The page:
20. Pua YH, Seah FJ, Clark RA, Lian-Li Poon C, Tan JW, et al. (2017) Factors associated with gait speed recovery after total knee arthroplasty: A longitudinal study. Semin Arthritis Rheum 46: 544-551. Link:
  21. Burridge J, Taylor P, Hagan S, Swain I (1997) Experience of clinical use of the Odstock dropped foot stimulator. Artif Organs. 21: 254-260. Link:
  22. Alon G (2018) Functional Electrical Stimulation (FES): Clinical successes and failures to date. J Nov Physiother Rehabil 2: 80-86. Link:
  23. Rodgers MM, Alon G, Pai VM, Conroy RS (2019) Wearable technologies for active living and rehabilitation: Current research challenges and future opportunities. J Rehabil Assist Technol Eng 6: 2055668319839607. Link:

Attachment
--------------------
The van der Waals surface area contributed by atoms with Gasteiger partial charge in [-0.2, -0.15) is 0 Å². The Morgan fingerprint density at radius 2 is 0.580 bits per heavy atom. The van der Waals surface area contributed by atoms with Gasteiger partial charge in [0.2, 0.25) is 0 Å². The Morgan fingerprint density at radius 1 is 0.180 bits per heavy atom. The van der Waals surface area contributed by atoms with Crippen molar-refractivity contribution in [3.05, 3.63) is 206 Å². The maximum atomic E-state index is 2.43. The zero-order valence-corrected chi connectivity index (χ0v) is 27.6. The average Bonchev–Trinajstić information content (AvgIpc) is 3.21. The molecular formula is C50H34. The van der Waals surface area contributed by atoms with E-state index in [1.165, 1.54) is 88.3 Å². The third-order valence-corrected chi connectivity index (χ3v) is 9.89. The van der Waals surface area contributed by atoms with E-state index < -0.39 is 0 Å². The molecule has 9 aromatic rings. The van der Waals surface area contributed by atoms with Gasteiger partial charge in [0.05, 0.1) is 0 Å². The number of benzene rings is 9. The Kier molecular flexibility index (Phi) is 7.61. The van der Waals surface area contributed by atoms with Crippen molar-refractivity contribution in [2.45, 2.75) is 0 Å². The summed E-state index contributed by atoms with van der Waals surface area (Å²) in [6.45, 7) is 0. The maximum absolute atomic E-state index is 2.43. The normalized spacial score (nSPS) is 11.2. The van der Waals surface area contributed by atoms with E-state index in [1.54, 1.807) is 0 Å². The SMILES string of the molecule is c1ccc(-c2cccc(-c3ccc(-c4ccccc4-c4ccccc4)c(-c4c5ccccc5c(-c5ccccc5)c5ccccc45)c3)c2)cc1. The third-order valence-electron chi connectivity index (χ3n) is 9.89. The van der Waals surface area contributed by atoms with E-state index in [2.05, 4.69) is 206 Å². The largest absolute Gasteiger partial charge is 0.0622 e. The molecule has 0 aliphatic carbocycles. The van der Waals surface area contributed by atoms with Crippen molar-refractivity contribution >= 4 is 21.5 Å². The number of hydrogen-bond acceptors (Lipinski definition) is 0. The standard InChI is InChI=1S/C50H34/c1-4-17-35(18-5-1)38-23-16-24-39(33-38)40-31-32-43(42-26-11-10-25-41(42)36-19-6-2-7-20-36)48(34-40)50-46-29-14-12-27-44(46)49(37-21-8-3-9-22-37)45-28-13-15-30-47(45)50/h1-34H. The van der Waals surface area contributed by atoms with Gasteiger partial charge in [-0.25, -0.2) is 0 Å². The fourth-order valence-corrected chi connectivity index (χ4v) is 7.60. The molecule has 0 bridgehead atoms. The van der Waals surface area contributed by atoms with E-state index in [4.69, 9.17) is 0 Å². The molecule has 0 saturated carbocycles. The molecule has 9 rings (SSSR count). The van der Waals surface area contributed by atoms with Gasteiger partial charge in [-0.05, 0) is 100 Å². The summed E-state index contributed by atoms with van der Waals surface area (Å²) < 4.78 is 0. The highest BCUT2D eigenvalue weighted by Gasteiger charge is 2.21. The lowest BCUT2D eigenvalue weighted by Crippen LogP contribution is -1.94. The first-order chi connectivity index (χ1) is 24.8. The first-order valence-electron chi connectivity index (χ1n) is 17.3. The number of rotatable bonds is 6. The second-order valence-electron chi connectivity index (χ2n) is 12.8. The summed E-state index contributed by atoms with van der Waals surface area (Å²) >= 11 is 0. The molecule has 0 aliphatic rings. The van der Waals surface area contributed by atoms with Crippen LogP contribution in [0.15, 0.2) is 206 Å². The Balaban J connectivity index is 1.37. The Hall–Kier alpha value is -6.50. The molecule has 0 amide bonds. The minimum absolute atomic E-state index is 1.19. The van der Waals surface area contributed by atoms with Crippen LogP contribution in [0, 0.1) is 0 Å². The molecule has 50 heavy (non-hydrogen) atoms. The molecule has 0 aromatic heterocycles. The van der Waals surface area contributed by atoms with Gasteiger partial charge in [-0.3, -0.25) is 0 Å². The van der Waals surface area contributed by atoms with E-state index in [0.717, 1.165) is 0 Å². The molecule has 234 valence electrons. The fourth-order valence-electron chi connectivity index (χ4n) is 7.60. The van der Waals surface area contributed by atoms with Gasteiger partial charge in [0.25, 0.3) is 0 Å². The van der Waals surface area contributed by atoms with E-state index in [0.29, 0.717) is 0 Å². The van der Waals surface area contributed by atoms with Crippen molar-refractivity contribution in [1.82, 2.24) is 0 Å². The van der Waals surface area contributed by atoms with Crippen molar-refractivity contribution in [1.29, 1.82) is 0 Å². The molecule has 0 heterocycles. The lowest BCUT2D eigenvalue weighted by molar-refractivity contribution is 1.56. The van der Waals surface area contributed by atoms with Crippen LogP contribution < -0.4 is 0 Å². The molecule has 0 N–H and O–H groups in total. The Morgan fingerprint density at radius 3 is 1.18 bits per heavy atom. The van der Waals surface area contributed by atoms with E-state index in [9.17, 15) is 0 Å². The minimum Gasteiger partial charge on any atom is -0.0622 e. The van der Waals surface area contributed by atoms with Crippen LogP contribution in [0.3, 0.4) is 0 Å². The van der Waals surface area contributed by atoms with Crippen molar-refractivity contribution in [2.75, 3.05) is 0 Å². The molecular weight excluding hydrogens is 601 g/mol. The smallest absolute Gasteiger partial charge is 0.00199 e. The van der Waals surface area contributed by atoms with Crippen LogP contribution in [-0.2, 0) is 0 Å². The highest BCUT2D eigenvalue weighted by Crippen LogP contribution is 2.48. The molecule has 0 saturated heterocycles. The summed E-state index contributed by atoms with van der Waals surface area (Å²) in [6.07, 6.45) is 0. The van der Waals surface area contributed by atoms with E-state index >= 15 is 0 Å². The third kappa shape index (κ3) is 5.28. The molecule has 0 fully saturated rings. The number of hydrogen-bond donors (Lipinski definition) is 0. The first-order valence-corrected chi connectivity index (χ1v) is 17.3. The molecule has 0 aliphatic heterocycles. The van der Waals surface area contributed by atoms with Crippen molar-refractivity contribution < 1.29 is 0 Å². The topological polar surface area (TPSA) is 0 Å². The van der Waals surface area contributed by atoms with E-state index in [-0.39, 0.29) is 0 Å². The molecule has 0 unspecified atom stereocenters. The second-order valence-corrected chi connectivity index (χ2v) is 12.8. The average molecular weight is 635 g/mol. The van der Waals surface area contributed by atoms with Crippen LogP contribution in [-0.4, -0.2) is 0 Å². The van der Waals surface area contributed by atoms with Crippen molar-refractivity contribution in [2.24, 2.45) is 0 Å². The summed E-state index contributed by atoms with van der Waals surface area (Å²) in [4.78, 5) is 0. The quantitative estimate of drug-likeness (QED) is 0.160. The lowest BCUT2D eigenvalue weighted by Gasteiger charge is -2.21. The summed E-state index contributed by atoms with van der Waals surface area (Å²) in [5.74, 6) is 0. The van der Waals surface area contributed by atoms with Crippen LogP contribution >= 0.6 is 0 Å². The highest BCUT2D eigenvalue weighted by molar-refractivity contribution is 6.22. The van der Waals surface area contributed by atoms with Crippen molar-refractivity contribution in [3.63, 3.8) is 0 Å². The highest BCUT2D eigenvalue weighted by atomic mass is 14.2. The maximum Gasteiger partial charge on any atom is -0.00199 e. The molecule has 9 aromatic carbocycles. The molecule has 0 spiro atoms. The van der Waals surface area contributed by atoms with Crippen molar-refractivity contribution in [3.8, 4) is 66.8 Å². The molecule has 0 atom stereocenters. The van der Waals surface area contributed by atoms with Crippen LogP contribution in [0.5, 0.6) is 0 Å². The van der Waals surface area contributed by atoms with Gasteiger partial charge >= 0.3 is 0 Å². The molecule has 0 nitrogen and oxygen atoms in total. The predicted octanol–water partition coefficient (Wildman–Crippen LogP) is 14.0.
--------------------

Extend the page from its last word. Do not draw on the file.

24. Kiper P, Szczudlik A, Agostini M, Opara J, Nowobilski R, et al. (2018) Virtual Reality for Upper Limb Rehabilitation in Subacute and Chronic Stroke: A Randomized Controlled Trial. Arch Phys Med Rehabil 99: 834-842 e834. Link:
  25. Turolla A, Dam M, Ventura L, Tonin P, Agostini M,  et al. (2013) Virtual reality for the rehabilitation of the upper limb motor function after stroke: a prospective controlled trial. J Neuroeng Rehabil 10: 85. Link:
  26. Busching I, Sehle A, Sturner J, Liepert J (2018) Using an upper extremity exoskeleton for semi-autonomous exercise during inpatient neurological rehabilitation- a pilot study. J Neuroeng Rehabil 15: 72. Link: